Kids from Vancouver know rain. We get it. It’s a part of us like the smell of salt and pine needles; familiar as the blanket of mountains that wraps us up on clear days.
Kids from Toronto know lightening. They know to avoid puddles, to set aside wire umbrellas. Their fear is nurtured from childhood—when the skies rumble, they run for cover.
I am 21 years old and there is a lot I don’t know. I don’t know why everyone from Toronto walks so fast. Or why boys here pop the collars on their Abercrombie shirts—or even where they find Abercrombie shirts in Canada. When the sky lights up over Lake Rosseau, I run for the dock—best seat in the house—and wonder why everyone else has disappeared indoors.
Alex shows up at Camp Windermere a week after the rest of us. He is the topic of much discussion that week: “he’ll be flying in from Los Angeles;” “an actor;” “delayed by his production schedule,” they whisper with reverence. Why he would pause a successful acting career to work at an Ontario summer camp only boosts his mystique. For six days, every female at Windermere harbours a secret crush on the absent counselor.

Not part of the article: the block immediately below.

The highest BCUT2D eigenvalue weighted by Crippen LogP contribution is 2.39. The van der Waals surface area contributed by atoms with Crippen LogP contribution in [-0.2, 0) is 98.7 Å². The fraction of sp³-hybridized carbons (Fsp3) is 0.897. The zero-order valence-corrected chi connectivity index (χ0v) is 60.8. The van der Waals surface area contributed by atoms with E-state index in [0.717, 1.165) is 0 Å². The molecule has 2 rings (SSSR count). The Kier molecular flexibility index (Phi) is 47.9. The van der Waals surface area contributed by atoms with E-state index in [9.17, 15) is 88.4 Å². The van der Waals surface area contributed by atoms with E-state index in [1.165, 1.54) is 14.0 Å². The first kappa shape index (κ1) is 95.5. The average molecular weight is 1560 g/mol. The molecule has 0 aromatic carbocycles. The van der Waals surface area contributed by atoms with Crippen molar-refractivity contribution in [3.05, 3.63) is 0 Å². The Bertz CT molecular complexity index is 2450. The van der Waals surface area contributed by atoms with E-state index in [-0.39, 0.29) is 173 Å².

I’m on the dock, fitting pudgy 12-year-olds with life jackets, reminding them to “hold on to the rope this time,” when he saunters to the waterfront—mop of black waves slicked into messy pompadour, eyes concealed by oversize aviators, Goodwill leather coat sagging over his narrow shoulders. Weighing him down, I think. He’s a sad Hollywood cliché.
At dinner it circulates that his acting credentials amount to a Mentos commercial and one line in an episode of Buffy. He missed the first week of camp because he couldn’t afford the flight.
We eat in shifts: campers and counselors first, sports staff second. Coming and going—I’m lining up with my tray; he is scraping his plate. He has mornings and afternoons off, while I spend long hours driving the boat. I have evenings off, while he keeps tabs on a dozen pimply teens.
On Wednesdays the dining hall serves chicken strips for lunch. It’s a monumental day because the fries are epic and because counselors and sports staff eat together before our weekly staff meeting.
Alex is in front of me in the line. I say, “So you’re from the West Coast?” and somehow it sounds like a pickup line.
“Actually I’m from Michigan,” he replies, and somehow it sounds like rejection.
I persist because I want him to know that I’m different too. “Why did you come here?”
“Hollywood was a bad scene,” he says, and sits alone at an empty table.